A pioneering gene therapy innovation centre is set to advance scientific discoveries into promising treatment options for millions of patients with life-threatening diseases. The Gene Therapy Innovation and Manufacturing Centre (GTIMC), led by Professor Mimoun Azzouz, is one of three pioneering hubs in a new £18 million network funded by LifeArc and the Medical Research Council (MRC), with support from the Biotechnology and Biological Sciences Research Council (BBSRC), and a £3 million donation from The Law Family Charitable Foundation, established by University of Sheffield alumnus Andrew Law and his wife Zoë. Gene therapy is a promising treatment option for more than 7,000 rare diseases that currently have no cure. It aims to treat these conditions by engineering another gene to replace, silence or manipulate the faulty one.
We are part of a new skills partnership in the Sheffield City Region, which aims to tackle current and future skills shortages in the wake of the pandemic. The Regional Post-18 Education Partnership, believed to be the first of its kind in the country, is a forum for building a post-18 education and skills system. It is focussing on issues such as skills shortages, education progression routes, apprenticeship opportunities, outreach work with hard- to-reach communities and delivering lifelong learning. As well as the region’s further and higher education providers, the partnership includes the Sheffield City Region Local Enterprise Partnership, the Confederation of British Industry (CBI), and the Higher Education Progression Partnership.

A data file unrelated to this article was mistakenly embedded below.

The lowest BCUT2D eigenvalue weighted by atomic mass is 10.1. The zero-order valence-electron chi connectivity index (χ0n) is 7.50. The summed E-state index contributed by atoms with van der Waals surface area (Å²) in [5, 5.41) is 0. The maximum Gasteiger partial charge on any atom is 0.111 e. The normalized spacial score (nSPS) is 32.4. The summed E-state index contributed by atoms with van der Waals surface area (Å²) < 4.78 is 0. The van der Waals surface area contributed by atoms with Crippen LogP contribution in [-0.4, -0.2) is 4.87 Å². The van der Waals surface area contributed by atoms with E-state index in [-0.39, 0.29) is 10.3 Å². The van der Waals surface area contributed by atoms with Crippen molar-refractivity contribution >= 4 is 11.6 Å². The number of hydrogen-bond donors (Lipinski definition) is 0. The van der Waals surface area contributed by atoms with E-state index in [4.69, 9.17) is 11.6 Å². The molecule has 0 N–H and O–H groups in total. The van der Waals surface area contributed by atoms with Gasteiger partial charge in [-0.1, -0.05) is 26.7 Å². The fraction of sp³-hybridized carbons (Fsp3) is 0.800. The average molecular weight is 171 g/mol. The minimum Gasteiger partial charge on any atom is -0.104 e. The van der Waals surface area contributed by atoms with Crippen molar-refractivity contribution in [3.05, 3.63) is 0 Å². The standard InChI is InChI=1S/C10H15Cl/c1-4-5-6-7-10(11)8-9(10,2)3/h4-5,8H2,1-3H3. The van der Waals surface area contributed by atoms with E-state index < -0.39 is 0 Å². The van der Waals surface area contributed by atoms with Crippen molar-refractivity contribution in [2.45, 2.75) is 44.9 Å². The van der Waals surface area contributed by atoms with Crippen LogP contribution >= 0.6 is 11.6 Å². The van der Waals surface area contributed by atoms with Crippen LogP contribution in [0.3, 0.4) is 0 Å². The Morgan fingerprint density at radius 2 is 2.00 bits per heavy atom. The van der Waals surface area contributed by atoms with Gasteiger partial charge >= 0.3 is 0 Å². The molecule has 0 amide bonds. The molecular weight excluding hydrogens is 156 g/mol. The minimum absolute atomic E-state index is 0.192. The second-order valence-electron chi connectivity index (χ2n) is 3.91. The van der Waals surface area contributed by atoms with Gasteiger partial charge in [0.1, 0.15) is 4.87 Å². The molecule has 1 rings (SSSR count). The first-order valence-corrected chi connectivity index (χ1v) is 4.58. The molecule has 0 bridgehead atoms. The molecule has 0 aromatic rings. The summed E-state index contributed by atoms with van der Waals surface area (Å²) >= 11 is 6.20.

A total of 140 of our arts, humanities and social sciences students from underrepresented backgrounds have benefited from paid work placement opportunities as part of the Transforming and Activating Places project funded by Research England and the Office for Students. Businesses from a variety of sectors have taken part in the initiative, which aims to help organisations build a more diverse future workforce by enhancing equality, diversity and inclusion in the planning, design and reinvention of the public spaces at the heart of every community. The students bring knowledge and experience from their University studies to help reimagine spaces that can promote people’s health, happiness, and well-being. The initiative will lead to follow-on projects for the students with their host partner and will also enable the University to develop graduate opportunities and entrepreneurship in areas where there is currently an evidenced deficit.